New monitoring reports published

Date posted: 19-Jul-2018

Reports on monitoring studies carried out over the past year have now been poste..

2018 Concert coming up soon

Date posted: 15-Feb-2018

Our 2018 concert will feature an afternoon of light classics and jazz courtesy of the Auckland Ph..

Wetapunga talk coming soon

Date posted: 05-Feb-2018

For the Social on 19 March the speaker will be Ben Goodwin of Auckland Zoo, who will talk about t..

Rat caught and now takahe released from pens

Date posted: 28-Jan-2018

Thankfully DOC staff Andre de Graaf and Polly Hall and their assistants have trapped the rat whic..

Your Christmas Shopping for a Song

Date posted: 04-Dec-2017

Aka - The Grand Christmas Shopping Expedition to Tiritiri Matangi Island Shop Dreading..

2018 Photo Comp opens for entries

Date posted: 27-Nov-2017

The 2018 Photo Competition is now open for entries. Click here (/2018-photo-competition-tiritiri-mat..

New reports on ruru nesting and Island conservation

Date posted: 02-Oct-2017

Two new reports have been added to the website. The first gives details of a summer students..

2018 calendars now available

Date posted: 27-Sep-2017

Our latest calendar, beautifully illustrated with images taken on the Island, is now available fo..

Guided walks for photographers

Date posted: 21-Jun-2017

For a wonderful day of wildlife photography please join us on Tiritiri Matangi Island for a Ph..

Ferry discounts for Supporters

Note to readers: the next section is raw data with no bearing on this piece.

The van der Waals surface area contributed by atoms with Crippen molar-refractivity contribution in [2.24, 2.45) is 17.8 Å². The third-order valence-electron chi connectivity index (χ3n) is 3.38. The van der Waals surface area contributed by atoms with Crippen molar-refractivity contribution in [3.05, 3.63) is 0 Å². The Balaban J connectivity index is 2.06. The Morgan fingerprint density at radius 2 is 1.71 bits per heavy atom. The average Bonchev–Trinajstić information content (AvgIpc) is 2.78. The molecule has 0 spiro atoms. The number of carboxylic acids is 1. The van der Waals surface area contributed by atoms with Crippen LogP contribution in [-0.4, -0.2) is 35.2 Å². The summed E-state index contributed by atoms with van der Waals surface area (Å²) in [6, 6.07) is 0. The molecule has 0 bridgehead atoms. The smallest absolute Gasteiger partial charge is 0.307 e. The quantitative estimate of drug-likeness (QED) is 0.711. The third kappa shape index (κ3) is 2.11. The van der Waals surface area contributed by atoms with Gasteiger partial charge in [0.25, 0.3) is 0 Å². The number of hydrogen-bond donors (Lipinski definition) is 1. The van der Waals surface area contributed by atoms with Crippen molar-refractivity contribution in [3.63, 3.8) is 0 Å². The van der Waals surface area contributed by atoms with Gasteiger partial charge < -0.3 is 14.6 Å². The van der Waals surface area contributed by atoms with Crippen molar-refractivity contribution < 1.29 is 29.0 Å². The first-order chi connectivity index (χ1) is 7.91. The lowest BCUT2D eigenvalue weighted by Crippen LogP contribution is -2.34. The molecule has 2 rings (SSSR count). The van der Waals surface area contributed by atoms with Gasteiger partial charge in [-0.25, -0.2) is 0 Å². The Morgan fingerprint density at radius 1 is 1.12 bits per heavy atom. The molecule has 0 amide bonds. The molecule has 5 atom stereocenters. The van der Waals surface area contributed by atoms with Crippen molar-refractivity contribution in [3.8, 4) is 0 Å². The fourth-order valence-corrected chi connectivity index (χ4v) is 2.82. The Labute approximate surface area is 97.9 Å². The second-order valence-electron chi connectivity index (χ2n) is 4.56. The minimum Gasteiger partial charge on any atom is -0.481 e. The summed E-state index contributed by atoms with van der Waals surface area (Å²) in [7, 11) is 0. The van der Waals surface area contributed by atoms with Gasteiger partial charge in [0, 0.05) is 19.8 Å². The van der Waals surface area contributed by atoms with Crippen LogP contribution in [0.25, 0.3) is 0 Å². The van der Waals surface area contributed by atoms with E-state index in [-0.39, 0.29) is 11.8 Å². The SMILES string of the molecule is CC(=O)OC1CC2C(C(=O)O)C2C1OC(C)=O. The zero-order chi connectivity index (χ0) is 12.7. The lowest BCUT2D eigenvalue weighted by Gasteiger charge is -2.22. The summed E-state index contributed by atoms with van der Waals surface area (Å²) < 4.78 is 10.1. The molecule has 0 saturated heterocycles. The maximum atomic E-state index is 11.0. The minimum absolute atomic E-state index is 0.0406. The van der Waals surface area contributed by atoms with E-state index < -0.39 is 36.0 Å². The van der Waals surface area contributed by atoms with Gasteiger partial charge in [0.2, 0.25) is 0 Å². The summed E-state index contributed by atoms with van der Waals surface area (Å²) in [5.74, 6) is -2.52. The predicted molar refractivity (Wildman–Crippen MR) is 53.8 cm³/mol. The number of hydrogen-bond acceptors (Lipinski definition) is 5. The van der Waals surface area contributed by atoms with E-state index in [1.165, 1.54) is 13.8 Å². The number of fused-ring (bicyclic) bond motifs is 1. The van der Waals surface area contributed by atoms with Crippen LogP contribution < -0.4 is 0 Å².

Date posted: 18-May-2017

Tiritiri Matangi Island, the perfect winter's day trip. The birds are at their best, warm up w..

Turepo

Botanical name:  Streblus heterophyllus
Maori name:  Turepo
Common name:  Milk Tree
Height:  12 metres

Turepo - foliage

This small tree is widespread in lowland forest. The trees are dioecious (sexes separate) and the very small flowers are massed into drooping spikes.

Flowering occurs from mid-spring through summer and red berries ripen on female trees from late spring to autumn.

Turepo has a juvenile form which has distinctive juvenile leaves (fiddle-shaped).

Turepo exudes a sweetish milky sap when twigs are broken or bark is cut.

Early settlers collected this and used it in tea as a milk substitute.

The genus Streblus has a widespread distribution in the Pacific, South East Asia and Eastern Australia.  There are 3 endemic species in New Zealand, 2 of which are present on Tiritiri Matangi.  The genus belongs in the mulberry family, Moraceae.

Photography by Neil Davies ©